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I tend to agree with dewani none / no one ---- singular/plural doesn't seem to affect this sentence

no one in facts sounds better (no person sounds more awkward and unidiomatic) than none to my ear at least... but hey I am no expert

would have gone with the option with no one

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24 Jul 2010, 09:45
This seems to be a bogus Q --- no one / none / no person 'no one' is surely not wrong in the context

check out these threads - doubts re the legitimacy of this Q have been raised before
http://www.urch.com/forums/gmat-sentenc ... erits.html
gmatscore-people-debate-83146.html

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24 Jul 2010, 12:20
hi all,

well here none is plural and no one is singular.
People is plural so none.

ALso.....if we read the entire sentence ,it says no one/none...can dispute their creators' .

here their obviously is plural.........
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24 Jul 2010, 20:41
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"their" is referring to the works of art not to 'no one'/ 'none'. People don't have creators (not counting God and one's parents!)

people in plural and no one singular can go together I think. For instance:

I don't think the above sentence is wrong...

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25 Jul 2010, 11:46
went with B ...........preferred none to no one ........

just for the sake of efficiency ......but i believe it need not matter ......

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25 Jul 2010, 11:56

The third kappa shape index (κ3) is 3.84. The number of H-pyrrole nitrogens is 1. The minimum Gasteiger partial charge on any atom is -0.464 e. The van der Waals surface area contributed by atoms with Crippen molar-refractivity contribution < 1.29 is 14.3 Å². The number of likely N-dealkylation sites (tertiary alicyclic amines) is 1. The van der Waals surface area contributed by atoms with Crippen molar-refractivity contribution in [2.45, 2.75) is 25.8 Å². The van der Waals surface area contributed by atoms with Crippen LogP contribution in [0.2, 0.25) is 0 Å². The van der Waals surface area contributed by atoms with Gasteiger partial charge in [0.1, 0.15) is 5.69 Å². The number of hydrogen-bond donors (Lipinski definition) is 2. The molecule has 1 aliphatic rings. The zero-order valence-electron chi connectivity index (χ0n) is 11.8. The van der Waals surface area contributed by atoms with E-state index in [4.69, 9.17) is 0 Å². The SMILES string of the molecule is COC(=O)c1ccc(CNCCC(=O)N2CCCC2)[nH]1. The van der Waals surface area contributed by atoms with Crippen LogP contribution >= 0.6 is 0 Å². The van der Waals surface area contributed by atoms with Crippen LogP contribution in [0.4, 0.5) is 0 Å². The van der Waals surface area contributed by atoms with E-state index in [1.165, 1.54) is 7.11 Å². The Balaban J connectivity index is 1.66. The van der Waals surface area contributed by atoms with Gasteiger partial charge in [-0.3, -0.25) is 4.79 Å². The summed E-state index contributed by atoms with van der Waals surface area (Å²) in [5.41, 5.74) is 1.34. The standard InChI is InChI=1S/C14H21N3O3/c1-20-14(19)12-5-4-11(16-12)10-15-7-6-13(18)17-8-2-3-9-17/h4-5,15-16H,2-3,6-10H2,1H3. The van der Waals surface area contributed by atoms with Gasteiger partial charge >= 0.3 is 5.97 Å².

deepakdewani wrote:

Becuase the verb immediately following the underlined portion is "can debate" (which can refer to both singular and plural), in my view there is no problem in using either "no one" or "none". There is no reason to prefer one over the other.

your explanation was good but in conclusion instead of a noun you chose a verb ............noun is "works of Art"

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24 Aug 2010, 04:29
Can anyone explain why "no one" is not the correct subject in the 2nd clause. To me, if you chose "B", you compare the opinion of "people" (1st clause) and "none" (2nd close). Wouldn't it make more sense to compare the opinion of "people" to what "no one" (=nobody) can dispute???

Thanks!

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28 Jul 2011, 06:35
I chose B because i remember a similar example in OG which explains none to be better than not one due to concision? Correct me if I am wrong here.

I also agree to the bogus nature of this problem partly because there seems to be a problem with EXACTLY only one part of the question where the dispute lies over not one, no one and no person. There is no point of differentiation in the other parts of the question

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29 Jul 2011, 18:09

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29 Jul 2011, 23:21
I didn't understand why 'None' should be preferred over 'No One'. So I'll stick with A

Because I believe
One (Original Sentence) is innocent until proven guilty.
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Re: People can debate the aesthetic merits of these overwrought, [#permalink]

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31 Jul 2012, 05:19
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"no one" and "no person" are singular and need singular verbs such as his/her. But the verb is the same in all cases. It is THEIR. Thus the correct subject is None. It is a mimic of a OG question.

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Re: People can debate the aesthetic merits of these overwrought, [#permalink]

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31 Jul 2012, 07:30
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Guys " no one" is ALWAYS SINGULAR. Whereas "none" depends basically in the of-phrase of which it is a part.
In this question, "people can debate their......., but ___ can dispute their". Since we are already talking about people(plural), we are left with none. Options such as not a one, not a person and dispute to are ridiculous.
Hence B.
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Re: People can debate the aesthetic merits of these overwrought,   [#permalink] 31 Jul 2012, 07:30